The main spinners also seemed to have complimentary styles. Lowtop had more bowled and LBW (he also got the one stumping), Northflood had more caught, most often through mis-timed drives and pulls caught in the ring (six out of nine outfield catches).

Chances and false shots

Going together with actual wickets is the chances a bowler creates. Not every edge goes to hand, not every miss-hit is caught. The more opportunities for a wicket, the better the bowling.

The bowler with the most wickets also had the greatest number of dropped catches. The ratio stays about the same for all the top bowlers. Winter may consider his 63% catches unlucky and Lowtop might be happy to see fielders held the ball 78% of the time from his bowling. But that is only a difference of one drop all season.

Not every piece of bowling skill ends in a chance though. Let’s also look at false shots; play and miss, edges and shots where the batsman was not in control.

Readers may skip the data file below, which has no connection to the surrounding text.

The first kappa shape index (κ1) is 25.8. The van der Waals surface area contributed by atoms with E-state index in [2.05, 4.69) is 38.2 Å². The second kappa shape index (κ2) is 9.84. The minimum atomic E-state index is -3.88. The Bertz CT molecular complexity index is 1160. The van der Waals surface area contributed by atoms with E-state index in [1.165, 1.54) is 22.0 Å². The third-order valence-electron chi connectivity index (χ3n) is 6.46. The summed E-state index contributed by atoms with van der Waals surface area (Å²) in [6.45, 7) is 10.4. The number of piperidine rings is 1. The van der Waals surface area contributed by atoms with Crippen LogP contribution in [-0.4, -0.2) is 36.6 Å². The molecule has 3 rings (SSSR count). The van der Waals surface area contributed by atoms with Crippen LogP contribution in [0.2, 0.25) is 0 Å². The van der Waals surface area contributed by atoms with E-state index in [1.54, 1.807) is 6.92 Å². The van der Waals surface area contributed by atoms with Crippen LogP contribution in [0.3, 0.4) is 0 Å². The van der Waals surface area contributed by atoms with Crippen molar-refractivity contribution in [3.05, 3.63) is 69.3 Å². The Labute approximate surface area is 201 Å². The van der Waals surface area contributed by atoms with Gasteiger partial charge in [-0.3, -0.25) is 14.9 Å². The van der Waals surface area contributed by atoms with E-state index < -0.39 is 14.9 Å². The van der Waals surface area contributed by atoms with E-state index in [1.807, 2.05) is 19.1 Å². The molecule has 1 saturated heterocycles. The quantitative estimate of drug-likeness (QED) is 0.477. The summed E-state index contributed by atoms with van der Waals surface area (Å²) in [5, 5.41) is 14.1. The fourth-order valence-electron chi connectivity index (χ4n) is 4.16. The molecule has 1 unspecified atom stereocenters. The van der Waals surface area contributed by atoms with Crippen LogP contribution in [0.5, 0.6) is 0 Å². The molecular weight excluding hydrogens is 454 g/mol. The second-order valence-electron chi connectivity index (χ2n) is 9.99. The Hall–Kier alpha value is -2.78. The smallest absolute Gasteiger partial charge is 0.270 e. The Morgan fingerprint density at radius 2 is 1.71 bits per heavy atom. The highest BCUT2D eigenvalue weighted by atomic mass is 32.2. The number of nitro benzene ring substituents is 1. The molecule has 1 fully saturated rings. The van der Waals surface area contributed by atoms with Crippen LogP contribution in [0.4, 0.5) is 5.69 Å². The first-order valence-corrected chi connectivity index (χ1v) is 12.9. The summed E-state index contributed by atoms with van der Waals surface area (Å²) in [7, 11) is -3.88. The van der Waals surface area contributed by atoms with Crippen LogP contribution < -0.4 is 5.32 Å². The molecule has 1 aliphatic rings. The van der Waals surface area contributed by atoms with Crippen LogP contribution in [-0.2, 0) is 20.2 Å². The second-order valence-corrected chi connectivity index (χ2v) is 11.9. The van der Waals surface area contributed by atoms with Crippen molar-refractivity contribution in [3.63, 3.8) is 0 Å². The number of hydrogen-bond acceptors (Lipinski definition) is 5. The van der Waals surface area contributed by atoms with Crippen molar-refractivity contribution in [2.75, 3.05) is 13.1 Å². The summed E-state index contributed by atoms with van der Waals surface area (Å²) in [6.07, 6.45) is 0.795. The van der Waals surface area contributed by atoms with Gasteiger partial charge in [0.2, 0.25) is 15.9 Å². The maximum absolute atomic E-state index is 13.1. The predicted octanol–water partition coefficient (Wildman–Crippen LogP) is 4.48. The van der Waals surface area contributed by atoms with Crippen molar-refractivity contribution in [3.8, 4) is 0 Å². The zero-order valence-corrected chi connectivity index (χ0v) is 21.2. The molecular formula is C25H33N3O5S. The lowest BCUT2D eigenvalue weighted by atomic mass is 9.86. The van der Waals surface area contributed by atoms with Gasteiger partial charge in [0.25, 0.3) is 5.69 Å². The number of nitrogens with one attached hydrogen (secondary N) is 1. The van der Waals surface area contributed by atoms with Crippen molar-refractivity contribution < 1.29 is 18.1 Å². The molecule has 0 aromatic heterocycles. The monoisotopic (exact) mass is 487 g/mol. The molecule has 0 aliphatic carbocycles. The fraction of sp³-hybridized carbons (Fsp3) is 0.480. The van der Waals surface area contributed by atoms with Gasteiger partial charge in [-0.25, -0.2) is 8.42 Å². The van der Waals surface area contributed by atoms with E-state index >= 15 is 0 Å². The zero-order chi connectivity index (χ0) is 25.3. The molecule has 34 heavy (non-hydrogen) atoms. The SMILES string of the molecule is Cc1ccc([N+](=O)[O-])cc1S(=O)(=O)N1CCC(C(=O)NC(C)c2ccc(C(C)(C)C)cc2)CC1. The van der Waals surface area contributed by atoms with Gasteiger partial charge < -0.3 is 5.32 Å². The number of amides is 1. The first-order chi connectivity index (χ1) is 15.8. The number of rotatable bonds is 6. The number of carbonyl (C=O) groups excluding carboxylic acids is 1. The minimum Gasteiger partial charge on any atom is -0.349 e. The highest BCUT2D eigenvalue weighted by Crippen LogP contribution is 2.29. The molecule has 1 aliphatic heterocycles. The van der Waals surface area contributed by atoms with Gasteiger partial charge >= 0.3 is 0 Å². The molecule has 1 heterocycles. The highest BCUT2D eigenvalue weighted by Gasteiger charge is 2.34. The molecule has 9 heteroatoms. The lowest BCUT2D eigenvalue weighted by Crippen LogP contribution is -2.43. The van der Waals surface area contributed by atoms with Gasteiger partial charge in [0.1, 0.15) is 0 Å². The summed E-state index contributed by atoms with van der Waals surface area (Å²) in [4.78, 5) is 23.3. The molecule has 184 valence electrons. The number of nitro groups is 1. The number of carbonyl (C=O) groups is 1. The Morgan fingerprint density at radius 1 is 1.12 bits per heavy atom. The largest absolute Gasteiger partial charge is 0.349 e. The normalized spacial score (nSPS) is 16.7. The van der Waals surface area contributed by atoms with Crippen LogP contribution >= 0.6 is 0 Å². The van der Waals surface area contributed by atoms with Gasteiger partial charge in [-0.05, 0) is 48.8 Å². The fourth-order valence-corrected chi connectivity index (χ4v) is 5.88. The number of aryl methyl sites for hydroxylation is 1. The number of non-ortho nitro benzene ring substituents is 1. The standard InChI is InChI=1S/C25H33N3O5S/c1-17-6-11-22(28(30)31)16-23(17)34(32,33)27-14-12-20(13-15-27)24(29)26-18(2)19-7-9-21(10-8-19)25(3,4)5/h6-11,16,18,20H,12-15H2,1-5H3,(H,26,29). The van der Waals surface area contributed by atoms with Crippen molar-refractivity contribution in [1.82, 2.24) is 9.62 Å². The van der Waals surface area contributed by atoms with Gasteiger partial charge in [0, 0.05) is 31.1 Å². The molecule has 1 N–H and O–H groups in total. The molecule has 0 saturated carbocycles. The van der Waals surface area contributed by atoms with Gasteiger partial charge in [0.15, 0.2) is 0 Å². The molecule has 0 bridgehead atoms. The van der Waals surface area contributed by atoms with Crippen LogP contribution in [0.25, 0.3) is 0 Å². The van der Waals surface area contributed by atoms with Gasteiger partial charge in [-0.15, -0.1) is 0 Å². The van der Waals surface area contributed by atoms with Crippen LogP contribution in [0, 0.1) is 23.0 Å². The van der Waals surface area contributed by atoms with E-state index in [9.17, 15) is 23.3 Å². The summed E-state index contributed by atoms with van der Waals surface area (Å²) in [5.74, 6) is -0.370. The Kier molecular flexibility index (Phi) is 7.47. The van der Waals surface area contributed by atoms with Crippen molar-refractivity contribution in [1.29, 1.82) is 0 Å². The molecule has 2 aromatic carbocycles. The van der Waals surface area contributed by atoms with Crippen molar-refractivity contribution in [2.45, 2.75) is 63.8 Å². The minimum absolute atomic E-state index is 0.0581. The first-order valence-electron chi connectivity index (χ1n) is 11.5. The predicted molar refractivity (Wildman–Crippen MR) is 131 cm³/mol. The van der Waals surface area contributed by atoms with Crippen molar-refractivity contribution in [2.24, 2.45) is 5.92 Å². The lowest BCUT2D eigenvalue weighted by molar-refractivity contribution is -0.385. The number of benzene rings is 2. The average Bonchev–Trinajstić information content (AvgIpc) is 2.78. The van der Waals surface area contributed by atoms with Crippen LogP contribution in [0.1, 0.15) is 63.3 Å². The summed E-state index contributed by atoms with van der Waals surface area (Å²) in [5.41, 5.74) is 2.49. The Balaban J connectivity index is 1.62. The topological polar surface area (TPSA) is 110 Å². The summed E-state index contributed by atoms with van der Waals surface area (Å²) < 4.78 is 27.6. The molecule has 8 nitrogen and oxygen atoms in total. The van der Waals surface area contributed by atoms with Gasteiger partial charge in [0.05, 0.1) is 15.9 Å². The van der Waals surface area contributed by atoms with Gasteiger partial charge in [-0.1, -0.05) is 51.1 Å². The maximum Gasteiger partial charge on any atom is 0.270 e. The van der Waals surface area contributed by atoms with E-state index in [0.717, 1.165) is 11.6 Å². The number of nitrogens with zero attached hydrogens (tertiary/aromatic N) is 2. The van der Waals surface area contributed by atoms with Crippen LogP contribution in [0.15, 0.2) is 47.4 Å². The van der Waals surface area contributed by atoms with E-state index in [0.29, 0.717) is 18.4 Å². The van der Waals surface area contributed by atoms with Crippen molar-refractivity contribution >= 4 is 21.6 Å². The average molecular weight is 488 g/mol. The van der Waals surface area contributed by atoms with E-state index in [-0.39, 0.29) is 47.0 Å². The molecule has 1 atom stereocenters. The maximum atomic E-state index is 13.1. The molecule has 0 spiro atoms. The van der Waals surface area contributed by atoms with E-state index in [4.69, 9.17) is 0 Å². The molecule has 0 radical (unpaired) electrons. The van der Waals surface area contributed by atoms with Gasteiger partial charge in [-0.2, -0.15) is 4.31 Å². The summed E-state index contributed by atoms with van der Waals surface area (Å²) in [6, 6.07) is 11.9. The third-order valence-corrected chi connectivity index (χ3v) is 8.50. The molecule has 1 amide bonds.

With the average opposition side playing a false shot 27% of the time (26% for West) the stand out bowler at drawing a bad shot is Kodak. He was the only bowler to “win the ball” more than 200 times with a 31% rate. However, just to show that winning the ball does not guarantee wickets, even though Kodak induced far more false shots, the conversion was one of the lowest, needing more than 11 bad shots before he got a wicket. Northflood was the reverse, converting his lower number of false shots into wickets almost twice as often. This could be because Kodak beat the bat a lot more than Northflood.

Speaking of beating the bat, we can also see a possible reason why the leg spin of Bridge was unsuccessful in 2018 (dropped after six matches). His bowling did not produce many false shots, and he was least likely to get a wicket with one. He beat the bat more but found the edge less. Of all the poor shots played to his bowling, 63% did not find the edge (compared to 48% for the other two spinners) and 5% did (compared to 13%). In short, this analysis concludes he was turning the ball past the edge without threating either the stumps – for bowled and LBW – or the edge of the bat for keeper catches (zero chances all season).